Programs

To tackle the human health challenges that face the world today, the FNIH develops collaborations with top experts from government, industry, academia and the not-for-profit sector and provides a neutral environment where we can work productively toward a common goal.

Fogarty International Center's 50th Anniversary

The National Institutes of Health (NIH)’s Fogarty International Center celebrated its 50th anniversary of accomplishments and hosted a Scientific Symposium on May 1st, 2018 at the Natcher Auditorium on NIH’s campus. The program convened a series of panel discussions with NIH leaders, Fogarty grantees, and key stakeholders, to identify key gaps in global health research and strategize future research initiatives.

International Summit in Human Genetics and Genomics

The International Summit in Human Genetics and Genomics is a five-year initiative (2016-2020) designed to help developing nations build and expand their knowledge base, infrastructure, systems and technologies in genetics and genomics. Each fall, researchers from abroad travel to the National Institutes of Health in Bethesda, Maryland for one month of in-person training at the National Human Genome Research Institute (NHGRI). The Summit helps them to understand the prevalence and basis of genetic diseases in their nations and to address these public health challenges. The 2019 Summit will be held on August 28 - September 28, 2019.

Clayton-Dedonder Mentorship Fellows Program

Clayton-Dedonder Mentorship Fellows Program is designed to enhance the teaching and leadership skills of entry- to mid-level faculty at universities and research institutions in low- and middle-income countries at select training sites funded by the NIH Fogarty International Center.

Etiology, Risk Factors and Interactions of Enteric Infections and Malnutrition and the Consequences for Child Health and Development (MAL-ED)

The study was implemented using shared and harmonized protocols across the eight sites to gather an enormous amount of data (physical, cognitive assessments, diet, illness and enteric infection, socio-economic status, etc.) to enable identification and characterization of factors associated with negative impacts on a child’s growth, development and vaccine response early in life.

Osteoarthritis Initiative

The Osteoarthritis Initiative was a public-private collaboration to improve the efficiency of drug development and clinical trials for the treatment of osteoarthritis, which affects more than 30 million adults in the United States.

Accelerating Medicines Partnership: Rheumatoid Arthritis, Systemic Lupus Erythematosus & Related Autoimmune Disorders

Rheumatoid Arthritis (RA), Systemic Lupus Erythematosus & Related Autoimmune Disorders is an initiative of the Accelerating Medicines Partnership (AMP), which is a multi-sector, pre-competitive  partnership among government, industry, and nonprofit organizations, the goal of which is to harness collective capabilities, scale and resources toward improving current efforts to develop new therapies for complex, heterogeneous diseases.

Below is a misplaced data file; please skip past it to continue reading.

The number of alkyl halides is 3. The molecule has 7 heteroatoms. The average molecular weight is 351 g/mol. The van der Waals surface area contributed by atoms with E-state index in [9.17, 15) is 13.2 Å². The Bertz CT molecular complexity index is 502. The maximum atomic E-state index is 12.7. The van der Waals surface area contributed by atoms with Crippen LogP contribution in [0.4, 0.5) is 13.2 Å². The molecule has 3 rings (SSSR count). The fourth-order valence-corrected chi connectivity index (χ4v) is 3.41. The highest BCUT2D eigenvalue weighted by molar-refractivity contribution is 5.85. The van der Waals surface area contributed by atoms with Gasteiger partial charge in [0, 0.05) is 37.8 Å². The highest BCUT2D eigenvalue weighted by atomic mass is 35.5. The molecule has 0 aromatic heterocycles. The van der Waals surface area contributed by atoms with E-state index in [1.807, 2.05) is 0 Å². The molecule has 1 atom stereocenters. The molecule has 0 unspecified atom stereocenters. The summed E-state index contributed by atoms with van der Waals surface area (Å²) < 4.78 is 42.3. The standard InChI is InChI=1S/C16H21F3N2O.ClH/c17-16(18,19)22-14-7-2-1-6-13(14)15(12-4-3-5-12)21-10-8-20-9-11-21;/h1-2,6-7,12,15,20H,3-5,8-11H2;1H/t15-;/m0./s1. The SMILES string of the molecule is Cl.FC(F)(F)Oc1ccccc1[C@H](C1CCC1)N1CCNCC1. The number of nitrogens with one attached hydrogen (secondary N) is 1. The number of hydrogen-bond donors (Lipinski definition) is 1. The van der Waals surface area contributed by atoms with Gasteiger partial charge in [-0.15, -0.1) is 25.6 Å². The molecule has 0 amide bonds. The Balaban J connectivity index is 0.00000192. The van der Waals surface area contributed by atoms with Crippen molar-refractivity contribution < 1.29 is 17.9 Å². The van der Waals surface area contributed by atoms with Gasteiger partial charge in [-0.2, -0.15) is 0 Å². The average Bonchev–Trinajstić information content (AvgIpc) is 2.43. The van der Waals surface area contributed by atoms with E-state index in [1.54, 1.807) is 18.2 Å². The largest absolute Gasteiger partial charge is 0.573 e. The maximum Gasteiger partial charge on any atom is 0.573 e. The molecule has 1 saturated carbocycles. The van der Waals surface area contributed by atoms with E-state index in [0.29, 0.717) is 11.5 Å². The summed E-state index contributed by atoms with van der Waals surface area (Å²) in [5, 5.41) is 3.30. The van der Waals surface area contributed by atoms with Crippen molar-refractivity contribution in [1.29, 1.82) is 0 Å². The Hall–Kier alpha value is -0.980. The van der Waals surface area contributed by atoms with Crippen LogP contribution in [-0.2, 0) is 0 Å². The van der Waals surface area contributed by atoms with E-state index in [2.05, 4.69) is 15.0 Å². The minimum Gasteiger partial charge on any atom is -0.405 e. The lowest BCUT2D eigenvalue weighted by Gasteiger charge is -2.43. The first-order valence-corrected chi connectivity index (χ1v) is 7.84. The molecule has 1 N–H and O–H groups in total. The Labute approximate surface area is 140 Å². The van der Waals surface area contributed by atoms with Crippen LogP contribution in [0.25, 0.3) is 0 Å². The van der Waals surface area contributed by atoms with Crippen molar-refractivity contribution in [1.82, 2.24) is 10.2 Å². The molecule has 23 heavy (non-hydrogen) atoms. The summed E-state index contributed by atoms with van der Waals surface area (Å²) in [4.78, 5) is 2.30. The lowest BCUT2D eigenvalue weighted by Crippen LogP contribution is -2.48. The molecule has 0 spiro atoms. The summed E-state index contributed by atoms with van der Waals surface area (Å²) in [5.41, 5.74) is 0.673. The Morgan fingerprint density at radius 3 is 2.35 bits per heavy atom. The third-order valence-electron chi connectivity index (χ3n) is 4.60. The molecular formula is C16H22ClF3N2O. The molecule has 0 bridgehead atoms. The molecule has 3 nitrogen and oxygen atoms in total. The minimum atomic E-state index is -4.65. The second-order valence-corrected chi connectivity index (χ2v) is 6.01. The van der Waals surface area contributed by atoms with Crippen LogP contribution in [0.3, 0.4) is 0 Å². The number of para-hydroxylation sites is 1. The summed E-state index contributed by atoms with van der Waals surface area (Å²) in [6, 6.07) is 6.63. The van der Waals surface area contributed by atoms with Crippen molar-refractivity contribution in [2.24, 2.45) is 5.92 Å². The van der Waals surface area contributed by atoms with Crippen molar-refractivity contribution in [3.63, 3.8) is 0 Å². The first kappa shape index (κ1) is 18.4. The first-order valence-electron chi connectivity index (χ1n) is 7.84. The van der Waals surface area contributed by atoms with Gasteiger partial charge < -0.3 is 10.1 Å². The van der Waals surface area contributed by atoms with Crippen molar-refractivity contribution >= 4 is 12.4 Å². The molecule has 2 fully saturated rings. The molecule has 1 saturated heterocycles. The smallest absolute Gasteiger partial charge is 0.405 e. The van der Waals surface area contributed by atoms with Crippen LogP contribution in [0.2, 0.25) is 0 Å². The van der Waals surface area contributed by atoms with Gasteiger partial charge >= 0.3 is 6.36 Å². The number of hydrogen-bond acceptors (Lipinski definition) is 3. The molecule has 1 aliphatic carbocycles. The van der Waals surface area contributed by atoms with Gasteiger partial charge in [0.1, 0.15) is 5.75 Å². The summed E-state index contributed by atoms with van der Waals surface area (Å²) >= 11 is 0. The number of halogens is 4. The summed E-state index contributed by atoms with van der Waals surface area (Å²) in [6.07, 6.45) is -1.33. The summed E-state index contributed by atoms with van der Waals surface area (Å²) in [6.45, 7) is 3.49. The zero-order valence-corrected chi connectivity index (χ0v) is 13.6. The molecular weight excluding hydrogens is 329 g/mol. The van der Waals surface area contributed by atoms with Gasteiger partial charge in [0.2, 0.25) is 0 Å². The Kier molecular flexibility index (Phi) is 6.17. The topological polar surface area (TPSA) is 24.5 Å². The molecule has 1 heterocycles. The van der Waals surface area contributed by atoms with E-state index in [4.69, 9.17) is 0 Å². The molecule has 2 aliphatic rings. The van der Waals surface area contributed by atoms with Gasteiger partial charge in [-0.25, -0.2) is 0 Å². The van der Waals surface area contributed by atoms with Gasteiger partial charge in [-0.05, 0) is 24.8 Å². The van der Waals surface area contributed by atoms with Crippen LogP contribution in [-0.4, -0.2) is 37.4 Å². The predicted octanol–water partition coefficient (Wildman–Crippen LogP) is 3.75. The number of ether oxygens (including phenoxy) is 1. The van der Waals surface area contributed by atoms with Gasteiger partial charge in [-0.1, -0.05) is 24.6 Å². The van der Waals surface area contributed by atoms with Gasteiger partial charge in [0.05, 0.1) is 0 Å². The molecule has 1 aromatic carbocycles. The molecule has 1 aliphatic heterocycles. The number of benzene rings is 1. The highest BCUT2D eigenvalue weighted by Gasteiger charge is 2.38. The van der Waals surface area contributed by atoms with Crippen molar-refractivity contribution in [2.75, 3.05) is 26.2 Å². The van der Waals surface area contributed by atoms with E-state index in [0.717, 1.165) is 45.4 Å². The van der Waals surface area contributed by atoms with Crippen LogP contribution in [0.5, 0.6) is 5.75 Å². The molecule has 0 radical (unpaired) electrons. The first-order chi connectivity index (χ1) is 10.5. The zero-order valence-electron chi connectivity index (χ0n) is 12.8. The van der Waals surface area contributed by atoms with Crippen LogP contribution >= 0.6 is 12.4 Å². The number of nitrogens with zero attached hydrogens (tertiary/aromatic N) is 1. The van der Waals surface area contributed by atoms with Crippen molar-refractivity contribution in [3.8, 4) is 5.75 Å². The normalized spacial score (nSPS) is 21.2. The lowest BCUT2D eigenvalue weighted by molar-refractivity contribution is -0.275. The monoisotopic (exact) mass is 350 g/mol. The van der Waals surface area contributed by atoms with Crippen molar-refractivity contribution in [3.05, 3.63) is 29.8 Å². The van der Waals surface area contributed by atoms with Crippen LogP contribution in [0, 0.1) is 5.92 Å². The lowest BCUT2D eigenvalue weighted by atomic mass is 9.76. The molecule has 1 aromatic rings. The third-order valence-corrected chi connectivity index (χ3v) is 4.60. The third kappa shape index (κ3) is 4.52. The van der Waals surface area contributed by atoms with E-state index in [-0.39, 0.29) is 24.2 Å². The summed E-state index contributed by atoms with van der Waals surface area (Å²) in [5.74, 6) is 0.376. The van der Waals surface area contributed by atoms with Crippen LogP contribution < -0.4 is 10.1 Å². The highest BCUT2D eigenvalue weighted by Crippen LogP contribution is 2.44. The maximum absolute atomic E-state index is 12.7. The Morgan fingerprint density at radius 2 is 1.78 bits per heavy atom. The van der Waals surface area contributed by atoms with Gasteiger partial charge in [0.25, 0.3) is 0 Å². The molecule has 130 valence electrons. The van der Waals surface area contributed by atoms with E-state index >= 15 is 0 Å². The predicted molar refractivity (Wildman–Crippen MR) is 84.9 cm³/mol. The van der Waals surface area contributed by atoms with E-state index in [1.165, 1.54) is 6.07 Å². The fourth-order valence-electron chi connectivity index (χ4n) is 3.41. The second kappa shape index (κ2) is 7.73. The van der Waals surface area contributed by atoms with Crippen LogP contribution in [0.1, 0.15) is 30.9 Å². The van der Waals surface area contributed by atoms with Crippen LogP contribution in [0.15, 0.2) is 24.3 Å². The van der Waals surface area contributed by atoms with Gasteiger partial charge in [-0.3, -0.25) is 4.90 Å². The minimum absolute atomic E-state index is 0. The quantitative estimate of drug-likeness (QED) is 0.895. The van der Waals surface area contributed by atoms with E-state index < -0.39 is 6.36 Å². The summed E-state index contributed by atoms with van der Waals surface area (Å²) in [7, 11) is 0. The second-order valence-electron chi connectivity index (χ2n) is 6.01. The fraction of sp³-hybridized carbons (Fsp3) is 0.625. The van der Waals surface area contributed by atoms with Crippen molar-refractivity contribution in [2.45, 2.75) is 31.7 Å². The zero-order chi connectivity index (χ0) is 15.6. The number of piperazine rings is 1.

Biomarkers Consortium - PROGRESS OA: Clinical Evaluation and Qualification of Osteoarthritis Biomarkers

The goal of this three-year project is to validate the novel radiographic measures, MRI measures and biochemical markers from the Phase I OA Biomarkers Consortium Project, and to qualify those biomarkers via the formal regulatory qualification process with both the FDA and EMA.

Biomarkers Consortium - The Performance of Novel Cardiac Biomarkers in the General U.S. Population

The Biomarkers Consortium’s Novel Cardiac Biomarkers in the General US Population (the Cardiac Troponin Project) seeks to define the reference ranges and to generate the epidemiologic basis for the use of several significant novel cardiac and related biomarkers for cardiovascular risk stratification in the general U.S. population. The program will measure a panel of biomarkers in almost 30,000 individuals in a national study. The project will provide key reference data regarding novel biomarkers for cardiovascular risk stratification and inform U.S. clinical and laboratory guidelines.

Biomarkers Consortium - Treatments Against RA and Effect on FDG PET-CT (TARGET Biomarker Study)

The Biomarkers Consortium’s TARGET Biomarker Study seeks to utilize validated proteomic biomarkers of rheumatoid arthritis (RA) disease activity and inflammation to categorize baseline and disease-modifying antirheumatic drug (DMARD)-associated changes in vascular inflammation in RA patients.

Biomarkers Consortium - Sarcopenia as a Valid Biomarker for Identifying Individuals at Risk of Disability

Sarcopenia 2 seeks to establish evidence-based cut-points for muscle mass and strength and determine their predictive validity for clinically meaningful outcomes (such as mobility, fractures, hospitalization and death); evaluate relative strength as a discriminator for mobility limitation and incident disability; and explore the potential usefulness of sarcopenia as a clinical endpoint in randomized clinical trials.